Can the Pike River Tragedy Occur Again in New Zealand?

Can the Pike River Tragedy Occur Again in New Zealand?

The New Health and Safety Act: A Year in Review.

The new Health and Safety at Work Act 2015 (HSWA) provides a framework for the prevention of such a tragedy, but the implementation is seriously flawed.

The many reports from the Government about the HSWA being risk-focused, engaging all participants and a reduction of paperwork has fallen on deaf professional ears.

Why is this? The HSWA implementation relies on in most parts, people who were trained and indoctrinated into the processes of the old Act.

This old Act was a paper-driven, tick-box pseudo-system that lead to New Zealand having one of the highest workplace injury/fatality rates in the world.

One year on, the statistics do not show any real reduction in the workplace injury rate.

A prime example of this is the way the old Act focused on Hazards. A mechanics workshop was classed as a hazard and therefore people (the public) shouldn’t enter. Makes sense, I guess.

The solution promoted, and still very much promotes, is to put a chain or rope across the open entrance way. Easy, but little or no thought has gone into the real reason – Why?

Research cannot find any evidence that someone has been killed or seriously injured (public) walking into a workshop.

Enter now the new HSWA: Review the risk, manage the risk.

In review, I know of three injuries sustained by members of the public who tripped over the barrier, sustaining a fractured wrist, ankle and collarbone in the process. On top of this, I know of at least 2 fatalities that occurred when a person was run over by a vehicle while removing a barrier that was in the way.

Known Risk Score: Workshop entry – nil, Chain or barrier – 3, plus 2 fatalities

The new HSWA provides the mechanism as to the solution. Engage the workers! Change the behaviour! Appropriate signage!

  • Engage – Workers given permission to tell people not to enter, rather report to reception
  • Change behaviour – the public will soon learn that the only place to go is Reception.
  • Appropriate signage – NO ENTRY, REPORT TO RECEPTION – Not signs that invite people in such as ‘Beware of Hazards’, ‘Authorised Personnel Only’ (every sales rep, the vehicle owner is authorised), ‘PPE must be worn’. All of these signs are irrelevant if people know they can’t enter!

Experience shows that this takes no more than 8 weeks to educate people not to enter.


  • Staff/workers not distracted by the public or others while working, leading to reduced incidents related to distractions.
  • Increase in productivity due to fewer interruptions.
  • Reduction in risk potential – Isolate area through a cultural shift.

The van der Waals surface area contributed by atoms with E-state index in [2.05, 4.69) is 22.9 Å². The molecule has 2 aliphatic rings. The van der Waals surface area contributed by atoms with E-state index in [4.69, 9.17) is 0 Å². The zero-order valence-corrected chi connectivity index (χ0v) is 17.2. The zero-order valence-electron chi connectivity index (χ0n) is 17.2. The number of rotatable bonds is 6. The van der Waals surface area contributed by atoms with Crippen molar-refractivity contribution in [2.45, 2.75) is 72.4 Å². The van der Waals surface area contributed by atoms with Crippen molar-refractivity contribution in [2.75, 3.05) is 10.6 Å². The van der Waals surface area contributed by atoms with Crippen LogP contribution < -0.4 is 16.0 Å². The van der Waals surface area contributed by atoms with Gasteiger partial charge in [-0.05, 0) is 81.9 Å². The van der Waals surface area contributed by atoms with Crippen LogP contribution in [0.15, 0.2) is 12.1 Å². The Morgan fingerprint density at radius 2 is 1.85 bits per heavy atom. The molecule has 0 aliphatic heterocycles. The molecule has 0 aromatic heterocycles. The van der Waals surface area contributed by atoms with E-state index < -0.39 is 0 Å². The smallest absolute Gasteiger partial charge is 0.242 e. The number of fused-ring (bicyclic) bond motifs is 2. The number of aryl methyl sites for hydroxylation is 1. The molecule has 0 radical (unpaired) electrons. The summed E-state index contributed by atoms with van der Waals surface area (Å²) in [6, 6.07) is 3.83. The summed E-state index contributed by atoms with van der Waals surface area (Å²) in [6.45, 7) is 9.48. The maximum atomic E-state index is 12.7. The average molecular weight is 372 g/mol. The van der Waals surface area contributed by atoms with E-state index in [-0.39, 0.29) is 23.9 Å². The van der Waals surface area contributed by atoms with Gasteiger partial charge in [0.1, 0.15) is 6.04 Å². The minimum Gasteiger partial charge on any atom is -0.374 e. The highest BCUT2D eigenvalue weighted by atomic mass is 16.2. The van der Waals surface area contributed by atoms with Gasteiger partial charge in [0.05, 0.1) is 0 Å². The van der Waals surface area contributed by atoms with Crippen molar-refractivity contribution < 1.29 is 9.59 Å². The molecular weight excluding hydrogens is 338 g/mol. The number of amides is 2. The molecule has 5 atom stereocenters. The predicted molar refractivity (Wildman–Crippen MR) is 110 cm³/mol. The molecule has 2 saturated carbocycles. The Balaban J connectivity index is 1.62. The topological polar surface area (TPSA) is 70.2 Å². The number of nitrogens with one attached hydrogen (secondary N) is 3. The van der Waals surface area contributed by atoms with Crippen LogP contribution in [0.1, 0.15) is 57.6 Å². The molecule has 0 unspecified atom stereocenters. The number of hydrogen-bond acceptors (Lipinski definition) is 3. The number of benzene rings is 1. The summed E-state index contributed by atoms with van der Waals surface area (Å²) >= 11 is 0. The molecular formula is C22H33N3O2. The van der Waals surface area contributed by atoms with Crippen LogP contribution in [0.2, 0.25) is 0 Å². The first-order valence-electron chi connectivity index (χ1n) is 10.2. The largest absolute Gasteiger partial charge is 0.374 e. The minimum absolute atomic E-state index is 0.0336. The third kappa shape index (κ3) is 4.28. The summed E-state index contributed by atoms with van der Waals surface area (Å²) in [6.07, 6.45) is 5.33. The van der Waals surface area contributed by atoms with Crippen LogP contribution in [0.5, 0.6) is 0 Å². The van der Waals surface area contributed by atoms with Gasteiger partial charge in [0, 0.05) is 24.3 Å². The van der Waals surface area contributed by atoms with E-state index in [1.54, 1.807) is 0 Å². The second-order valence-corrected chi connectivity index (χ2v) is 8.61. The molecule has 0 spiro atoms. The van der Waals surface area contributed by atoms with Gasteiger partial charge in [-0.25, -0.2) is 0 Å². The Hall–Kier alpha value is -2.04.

• Reduction if barrier related injuries/deaths.

The continued proliferation of tick-box, reporting, pre-qualification of a safe working environment is replicating the problems of the past.

Several pre-qualifications by large corporate organisations are ‘contracting out the requirements of HSWA 2015 which appear to be against Part 2 Section 31 ‘duty not transferable’!

Some pre-qualification processes have no measure of zero harm as evidence of an effective system. They, in fact, score the company less if they don’t provide a copy of a lost time injury report and investigation! This evidence of documentation as the scoring system does little to achieve the aims of the HSWA 2015.

For example, it would appear that the reason no prosecution was forthcoming regarding the Pike River Tragedy was due to the fact that the paperwork was correct. (Vol: 1 and 2 – Pike River enquiry report)

The actions did not match the paper trail. (Bypass of gas monitoring – Vol 2: Chapter 10 Pike River enquiry report)

It is this reason a Pike River type tragedy can and will happen again if strong leadership by the Government and WorkSafe NZ continues to be supporting processes of the past under a new name.

Could one of the findings from the commission report be reflective of the Government?

The changes recommended by the commission rest firmly on the principle that health and safety in New Zealand can be improved only by the combined efforts of government, employers and workers.

Below is a snippet from the Royal Commission on the Pike River Coal Mine Tragedy. You can read more HERE

New Zealand’s health and safety record are inferior to that of other comparable countries.

The rate of workplace fatalities is higher than in the United Kingdom, Australia and Canada, worse than the OECD average and has remained static in recent years.

The board (Government) did not verify that effective systems were in place and that risk management was effective. Nor did it properly hold management to account, but instead (the Government) assumed that managers (WorkSafe) would draw the board’s attention to any major operational problems.

The board (the Government) did not provide effective health and safety leadership and protect the workforce from harm. It was (the Government is) distracted by the financial and production pressures that confronted the company.

Contact Graham Roper here for more information regarding a safer environment at your workplace.

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